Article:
Much the same occurred this June. In Germany, where the nationalist Alternative for Germany was projected to score an upset victory in a state election, it drew a disappointing 20.8 percent of the vote—not much more than half the percentage garnered by the Christian Democratic victors and considerably less than the total secured by the leftwing parties. In Brazil, clear signs emerged that the Bolsonaro regime, with record unpopularity, was tottering toward collapse. Finally, in France, where Marine Le Pen’s party was predicted to have a good chance of triumphing in six of the country’s 13 regional elections, it ended up defeated in every one of them.
As the nationalist tide has receded, governments have turned to reviving the international institutions and agreements battered during the previous years. These include the United Nations, the World Health Organization, the Paris Climate Accords, and key nuclear disarmament agreements. In another sign of their willingness to engage in global action, major governments have proposed a global minimum tax on corporations.
How can this change in the fortunes of nationalist parties be explained?
One factor behind the political turnabout is that the style, policies, and behavior of some of the leading nationalist politicians set off alarm bells in the minds of many people and political parties about authoritarianism, and even fascism. Some of these politicians, in fact, displayed fascist tendencies and, also, encouraged violent, rightwing action by their supporters. Consequently, uneasy voters and parties, anxious to preserve democracy and political freedom, were willing to make political compromises, such as uniting behind the most electable alternative to the nationalist candidate.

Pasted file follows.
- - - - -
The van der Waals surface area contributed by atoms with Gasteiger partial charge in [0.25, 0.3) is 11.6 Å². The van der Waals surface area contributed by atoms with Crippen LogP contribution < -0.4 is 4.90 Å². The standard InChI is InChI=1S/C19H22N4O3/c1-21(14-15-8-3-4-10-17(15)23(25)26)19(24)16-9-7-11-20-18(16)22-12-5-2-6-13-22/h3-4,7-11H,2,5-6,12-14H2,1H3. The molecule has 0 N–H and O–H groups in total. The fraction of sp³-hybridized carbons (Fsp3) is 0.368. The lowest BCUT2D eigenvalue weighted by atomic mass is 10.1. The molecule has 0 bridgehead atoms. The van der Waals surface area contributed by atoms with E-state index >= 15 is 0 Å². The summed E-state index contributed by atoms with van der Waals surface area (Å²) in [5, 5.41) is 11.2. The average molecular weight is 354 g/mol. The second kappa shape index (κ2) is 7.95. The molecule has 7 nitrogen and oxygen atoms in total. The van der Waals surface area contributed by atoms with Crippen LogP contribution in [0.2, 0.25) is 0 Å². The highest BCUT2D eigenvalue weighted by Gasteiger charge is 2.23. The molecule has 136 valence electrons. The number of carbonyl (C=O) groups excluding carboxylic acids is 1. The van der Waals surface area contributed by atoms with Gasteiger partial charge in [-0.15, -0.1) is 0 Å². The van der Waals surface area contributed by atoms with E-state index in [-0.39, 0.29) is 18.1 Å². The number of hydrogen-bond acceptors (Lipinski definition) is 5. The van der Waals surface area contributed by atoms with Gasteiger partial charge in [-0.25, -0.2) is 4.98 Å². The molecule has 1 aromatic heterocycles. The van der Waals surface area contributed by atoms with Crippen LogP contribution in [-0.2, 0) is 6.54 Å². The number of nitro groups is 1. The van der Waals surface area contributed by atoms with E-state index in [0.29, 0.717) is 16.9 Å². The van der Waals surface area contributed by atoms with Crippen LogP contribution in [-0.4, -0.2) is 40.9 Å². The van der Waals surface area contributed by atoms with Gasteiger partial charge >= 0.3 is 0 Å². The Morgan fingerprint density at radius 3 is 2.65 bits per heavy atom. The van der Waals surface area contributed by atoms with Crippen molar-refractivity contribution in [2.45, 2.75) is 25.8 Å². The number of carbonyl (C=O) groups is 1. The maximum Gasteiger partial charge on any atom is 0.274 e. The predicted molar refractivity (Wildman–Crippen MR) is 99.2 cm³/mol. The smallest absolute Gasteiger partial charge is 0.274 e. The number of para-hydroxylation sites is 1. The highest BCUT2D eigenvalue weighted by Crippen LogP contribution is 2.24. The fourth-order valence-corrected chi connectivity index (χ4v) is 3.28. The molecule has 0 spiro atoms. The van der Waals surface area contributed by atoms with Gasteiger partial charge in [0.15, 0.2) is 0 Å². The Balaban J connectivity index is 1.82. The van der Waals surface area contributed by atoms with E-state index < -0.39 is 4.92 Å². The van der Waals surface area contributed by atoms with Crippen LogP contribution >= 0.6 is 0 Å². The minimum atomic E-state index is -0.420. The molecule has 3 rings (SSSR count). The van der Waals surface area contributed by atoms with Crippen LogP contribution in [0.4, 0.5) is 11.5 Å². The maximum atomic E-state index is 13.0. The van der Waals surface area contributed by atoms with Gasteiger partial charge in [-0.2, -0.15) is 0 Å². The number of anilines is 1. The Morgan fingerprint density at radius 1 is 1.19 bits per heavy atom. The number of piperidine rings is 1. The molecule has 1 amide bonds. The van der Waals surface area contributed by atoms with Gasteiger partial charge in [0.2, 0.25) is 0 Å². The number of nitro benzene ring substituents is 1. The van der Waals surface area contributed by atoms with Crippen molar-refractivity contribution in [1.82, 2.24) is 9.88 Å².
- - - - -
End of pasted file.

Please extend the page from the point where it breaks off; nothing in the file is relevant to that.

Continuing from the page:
A deeper reason, though, is that, in a world faced with global problems such as a disease pandemic, climate catastrophe, a nuclear arms race, and economic inequality, a nationalist approach doesn’t make much sense. Recognizing this, most of the public gravitates toward global solutions. A Pew Research Center poll in the summer of 2020 found that 81 percent of the 14,276 people interviewed in 14 nations thought that “countries around the world should act as part of a global community that works together to solve problems.” Some 76 percent approved of the role of the United Nations in promoting human rights and 74 percent in promoting peace, while 63 percent said that the WHO had done a good job handling the COVID-19 crisis.
Of course, despite the recent setbacks experienced by nationalist parties, they are far from dead. They have succeeded in establishing themselves as part of the political landscape and today govern a variety of countries, including Brazil, Hungary, India, Poland, and Turkey. In the United States, the Trump-dominated Republican Party controls numerous state governments and stands a reasonable chance of recapturing control of the federal government.
Even so, the political tide has recently turned against nationalism and, consequently, possibilities have re-emerged for addressing global problems on a global basis.
Lawrence Wittner (https://www.lawrenceswittner.com/ ) is Professor of History Emeritus at SUNY/Albany and the author of Confronting the Bomb (Stanford University Press).